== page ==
Yeastie Boys Digital IPAName: Yeastie Boys Digital IPA

Style: IPA

Country: New Zealand 

ABV: 7.0%

Beer description: Yeastie Boys are a New Zealand craft brewery who have had a fairly quick rise to fame, mostly because they make some pretty good beer. The Digital IPA is a limited release that is “all about malts and hops.” For those extremely keen, Yeastie Boys have decided to make this beer open source and have released the recipe here.

The Digital IPA has a nice pour to it. There’s not much head, but that often doesn’t matter. It was expected that the beer would be quite a bit darker, it’s really a light amber. It’s also quite crisp and clear.

There’s a lot of biscuit in the smell here. It’s nice that the brewers have remembered the malt aspect of an IPA. There’s some caramel in there as well and a basic sweetness and a general dough smell. In the hops, there’s the familiar citrus, but not the citrus found in many American style IPAs. This is a much fresher citrus aroma with hints of tropical fruits. It’s crisp.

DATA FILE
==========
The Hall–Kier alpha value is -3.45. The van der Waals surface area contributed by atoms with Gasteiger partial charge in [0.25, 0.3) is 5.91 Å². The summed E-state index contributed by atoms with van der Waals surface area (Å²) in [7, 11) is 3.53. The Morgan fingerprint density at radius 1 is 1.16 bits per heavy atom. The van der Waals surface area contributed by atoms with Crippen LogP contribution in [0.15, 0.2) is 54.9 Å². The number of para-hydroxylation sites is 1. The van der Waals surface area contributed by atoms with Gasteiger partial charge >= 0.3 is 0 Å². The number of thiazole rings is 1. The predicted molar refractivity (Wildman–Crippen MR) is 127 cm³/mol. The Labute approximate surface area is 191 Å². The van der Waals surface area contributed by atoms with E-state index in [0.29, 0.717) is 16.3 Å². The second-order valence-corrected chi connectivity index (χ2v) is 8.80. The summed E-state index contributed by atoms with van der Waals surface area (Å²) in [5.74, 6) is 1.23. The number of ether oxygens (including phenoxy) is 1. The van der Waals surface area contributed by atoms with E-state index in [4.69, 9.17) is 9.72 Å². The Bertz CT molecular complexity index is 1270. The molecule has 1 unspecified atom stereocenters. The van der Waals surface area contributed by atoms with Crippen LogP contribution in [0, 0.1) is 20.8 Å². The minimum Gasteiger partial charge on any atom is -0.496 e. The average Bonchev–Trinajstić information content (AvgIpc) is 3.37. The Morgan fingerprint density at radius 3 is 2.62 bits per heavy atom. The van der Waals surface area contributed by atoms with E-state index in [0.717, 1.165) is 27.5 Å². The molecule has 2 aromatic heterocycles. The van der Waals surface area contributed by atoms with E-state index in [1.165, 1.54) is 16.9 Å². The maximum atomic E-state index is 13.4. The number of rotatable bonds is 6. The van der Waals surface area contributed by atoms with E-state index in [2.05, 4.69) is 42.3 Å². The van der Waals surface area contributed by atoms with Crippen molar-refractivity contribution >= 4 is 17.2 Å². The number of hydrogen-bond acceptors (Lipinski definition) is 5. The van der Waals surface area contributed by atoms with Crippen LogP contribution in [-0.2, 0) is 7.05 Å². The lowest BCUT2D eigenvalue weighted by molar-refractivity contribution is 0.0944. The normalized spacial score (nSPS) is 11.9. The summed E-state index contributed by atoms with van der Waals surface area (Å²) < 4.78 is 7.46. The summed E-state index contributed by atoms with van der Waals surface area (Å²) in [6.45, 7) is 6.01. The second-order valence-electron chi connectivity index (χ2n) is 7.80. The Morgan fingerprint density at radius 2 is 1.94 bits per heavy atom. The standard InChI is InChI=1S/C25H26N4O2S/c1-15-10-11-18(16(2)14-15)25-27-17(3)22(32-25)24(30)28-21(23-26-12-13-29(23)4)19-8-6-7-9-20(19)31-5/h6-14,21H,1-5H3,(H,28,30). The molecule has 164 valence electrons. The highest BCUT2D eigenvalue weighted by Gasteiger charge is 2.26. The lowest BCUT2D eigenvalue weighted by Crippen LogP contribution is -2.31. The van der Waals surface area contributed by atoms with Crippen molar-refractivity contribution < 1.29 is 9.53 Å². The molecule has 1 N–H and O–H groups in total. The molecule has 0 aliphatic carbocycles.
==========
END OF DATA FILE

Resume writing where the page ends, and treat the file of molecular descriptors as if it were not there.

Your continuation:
At the front of the beer is a small amount of sourness; it’s very minor. It’s actually pretty light on the body, bordering on thin. A little extra body in this beer would have been welcome actually. However, the general lightness here works well with the fruitiness of the hops, but it just feels like a beer that needs to be chewed on.

The hop bitterness doesn’t hit at the back as it usually does, but the side of the mouth. There’s a fair amount of bitterness here, but hops doesn’t always mean bitter, it can mean fruit, floral, spice, and much more. This is more of a fruit driven beer and many berries, particularly strawberry, can be found at the end of this beer.

This is a pretty good beer, but nothing to get too excited about. There’s a lot of tropical fruits right through the beer, and it would be nice if it took a bit of a turn somewhere but nothing else really jumps out.

Check out other IPA reviews.

Check out other reviews of Yeastie Boys beers.

And for those not in the know, IPA stands for India Pale Ale. Find out why it’s called IPA.